Anirban Basu | WYPR

Anirban Basu

Host, Morning Economic Report

Anirban Basu, Chariman Chief Executive Officer of Sage Policy Group (SPG), is one of the Mid-Atlantic region's leading economic consultants.  Prior to founding SPG he was Chairman and CEO of Optimal Solutions Group, a company he co-founded and which continues to operate.  Anirban has also served as Director of Applied Economics and Senior Economist for RESI, where he used his extensive knowledge of the Mid-Atlantic region to support numerous clients in their strategic decision-making processes.  Clients have included the Maryland Department of Transportation, St. Paul Companies, Baltimore Symphony Orchestra Players Committee and the Martin O'Malley mayoral campaign.

He is the author of numerous regional publications including the Mid-Atlantic Economic Quarterly and Outlook Maryland and is routinely asked to contribute to local media, including on his radio show on WTMD, 89.7 FM/Baltimore and here on WYPR's Morning Economic Forecast.  Anirban completed his graduate work in mathematical economics at the University of Maryland.  He earned a Masters in Public Policy from Harvard University in 1992. His Bachelors in Foreign Service is from Georgetown University and was earned in 1990.  He is currently working toward his J.D. at the University of Maryland, Baltimore.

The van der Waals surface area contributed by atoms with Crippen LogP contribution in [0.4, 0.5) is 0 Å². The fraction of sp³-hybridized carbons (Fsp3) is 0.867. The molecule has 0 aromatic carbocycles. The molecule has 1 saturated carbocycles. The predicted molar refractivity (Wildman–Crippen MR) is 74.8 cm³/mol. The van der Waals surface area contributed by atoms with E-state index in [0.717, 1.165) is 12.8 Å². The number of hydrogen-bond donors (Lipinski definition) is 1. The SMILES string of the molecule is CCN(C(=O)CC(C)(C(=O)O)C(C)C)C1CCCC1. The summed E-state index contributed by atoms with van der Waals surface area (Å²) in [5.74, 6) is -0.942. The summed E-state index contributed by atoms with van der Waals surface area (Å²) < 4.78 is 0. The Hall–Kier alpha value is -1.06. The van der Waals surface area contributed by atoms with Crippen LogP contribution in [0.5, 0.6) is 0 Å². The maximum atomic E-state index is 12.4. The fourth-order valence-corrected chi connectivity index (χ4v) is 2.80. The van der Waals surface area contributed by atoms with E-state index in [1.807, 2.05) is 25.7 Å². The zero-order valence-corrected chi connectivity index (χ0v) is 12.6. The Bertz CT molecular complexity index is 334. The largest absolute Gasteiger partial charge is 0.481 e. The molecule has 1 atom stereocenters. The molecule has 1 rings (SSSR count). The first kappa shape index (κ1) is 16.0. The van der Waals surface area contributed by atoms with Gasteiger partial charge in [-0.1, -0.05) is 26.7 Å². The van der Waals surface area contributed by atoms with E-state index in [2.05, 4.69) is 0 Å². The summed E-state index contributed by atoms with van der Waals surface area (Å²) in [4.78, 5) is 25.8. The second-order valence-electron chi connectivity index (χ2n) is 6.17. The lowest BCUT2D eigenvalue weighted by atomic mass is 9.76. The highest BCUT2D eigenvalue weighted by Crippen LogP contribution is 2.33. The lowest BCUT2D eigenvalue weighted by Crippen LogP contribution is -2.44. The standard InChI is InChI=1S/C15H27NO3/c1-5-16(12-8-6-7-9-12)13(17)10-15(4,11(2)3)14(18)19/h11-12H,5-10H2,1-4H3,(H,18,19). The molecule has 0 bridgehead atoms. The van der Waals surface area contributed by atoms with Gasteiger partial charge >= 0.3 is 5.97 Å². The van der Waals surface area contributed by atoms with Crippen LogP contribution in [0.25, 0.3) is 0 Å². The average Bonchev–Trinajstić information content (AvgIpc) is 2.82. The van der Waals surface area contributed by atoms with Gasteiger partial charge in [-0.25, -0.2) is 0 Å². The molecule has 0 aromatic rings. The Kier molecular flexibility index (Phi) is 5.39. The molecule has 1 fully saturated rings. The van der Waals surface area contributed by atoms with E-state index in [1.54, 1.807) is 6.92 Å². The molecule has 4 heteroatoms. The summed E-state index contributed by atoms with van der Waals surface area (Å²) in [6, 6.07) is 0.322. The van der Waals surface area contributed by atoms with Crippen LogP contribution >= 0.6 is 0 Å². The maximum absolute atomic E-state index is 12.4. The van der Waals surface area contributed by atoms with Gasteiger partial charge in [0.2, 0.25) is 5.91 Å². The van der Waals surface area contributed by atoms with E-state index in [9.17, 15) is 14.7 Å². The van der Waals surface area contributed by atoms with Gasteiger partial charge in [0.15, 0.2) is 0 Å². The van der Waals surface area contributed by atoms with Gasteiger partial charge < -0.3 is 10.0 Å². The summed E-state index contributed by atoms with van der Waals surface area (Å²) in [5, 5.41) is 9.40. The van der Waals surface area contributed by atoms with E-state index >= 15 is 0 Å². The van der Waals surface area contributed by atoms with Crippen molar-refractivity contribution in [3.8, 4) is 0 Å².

So now we are into 2018, which means that we are in the midst of another year during which people will be both fretting about and preparing for retirement.  As indicated by U.S. News, there are some reasons to believe that your retirement will be meaningfully better than the one your grandparents lived. At the heart of this optimism are technological advances...